I am constantly telling people that the world today needs more holy lay people- in all walks of life and in all countries. Here is an example of one such man, one who gave his riches to honor the Lord.
VENERABLE UBERTO MORI was an Italian layman who served as a lecturer in Bologna and was also an entrepreneur. He was a member of the Third Order of St Francis and was known for his simple lifestyle, the purity in which he lived, and his veneration of the Mother of God.
Uberto was born in
in1926. His father was a
military officer, and his position required his family to move often when
Uberto was young. Uberto served in the Italian army during World War II at age 17 and was instrumental in allowing 107
Jewish children to escape to safety prior to the arrival of the Germans. Modena, Italy
Uberto’s father died of a tumor in 1944, and Uberto left the military at that time. When he graduated from high school in 1944, he went on to study mechanical engineering in
He married in 1952. He and his wife Gilda had a son and a daughter in the 1950s.
In 1961 Maria Manuela was born but she died thirteen months after birth due to
a severe illness. In 1958, Uberto went to visit Padre Pio, and the encounter
increased his devotion to the Blessed Mother. Bologna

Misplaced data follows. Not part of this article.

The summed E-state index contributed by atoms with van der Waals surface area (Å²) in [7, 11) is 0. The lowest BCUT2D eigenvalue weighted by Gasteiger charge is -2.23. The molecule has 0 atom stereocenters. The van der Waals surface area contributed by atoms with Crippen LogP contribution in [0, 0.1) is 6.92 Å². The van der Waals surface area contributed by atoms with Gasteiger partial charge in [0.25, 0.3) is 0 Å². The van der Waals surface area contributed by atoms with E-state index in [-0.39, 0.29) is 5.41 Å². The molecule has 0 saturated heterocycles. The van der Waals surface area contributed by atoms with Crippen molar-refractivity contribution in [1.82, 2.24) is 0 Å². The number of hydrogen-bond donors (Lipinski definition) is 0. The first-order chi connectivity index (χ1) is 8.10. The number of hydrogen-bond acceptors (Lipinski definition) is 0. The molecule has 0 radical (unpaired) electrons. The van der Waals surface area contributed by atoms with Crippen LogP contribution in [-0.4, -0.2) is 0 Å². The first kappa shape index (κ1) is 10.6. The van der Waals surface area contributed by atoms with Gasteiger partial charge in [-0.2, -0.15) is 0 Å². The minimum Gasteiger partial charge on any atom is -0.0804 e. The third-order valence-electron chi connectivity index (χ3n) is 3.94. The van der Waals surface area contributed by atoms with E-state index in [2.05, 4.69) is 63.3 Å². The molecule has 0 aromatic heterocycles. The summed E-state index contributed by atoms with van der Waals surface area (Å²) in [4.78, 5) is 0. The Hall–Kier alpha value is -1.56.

|With Maria Manuela|
Uberto earned a degree in industrial engineering in 1959. Having been financially successful as an entrepreneur, Uberto not long after he received his degree started to teach at the
|With Gilda & Two Children|
He and his wife made a pilgrimage to
in 1963 and became tertiary Franciscans in 1968. The couple supported the
development of a center for spirituality in Lourdes Italy,
a mission project in central Africa, and the
establishment of a television ministry to further the proclamation of the
Uberto suffered a heart attack in 1987. The result of this was that he was left crippled. Despite the fact that he was left crippled, the Gospel enlightened him and the rosary supported him during his sufferings. He had open heart surgery in August 1989 and while the surgery seemed to have gone well, Uberto unexpectedly died while recuperating in the hospital on September 6, 1989. The Diocese of Modena-Nonantola opened its inquiry for canonization in 1997.
'The world can be different from that in which others live, as long as you look at it with eyes that see" wrote Uberto. In the Fifties, the esteem and standing surrounding him increased thanks to the professional creativity and industrial innovations which, still in use today in the industry, radically changed ceramic working methods. A creativity lived to the full, at work and outside, in the communication projects, in the numerous Marian works in which he was involved.
|With Pope Paul VI|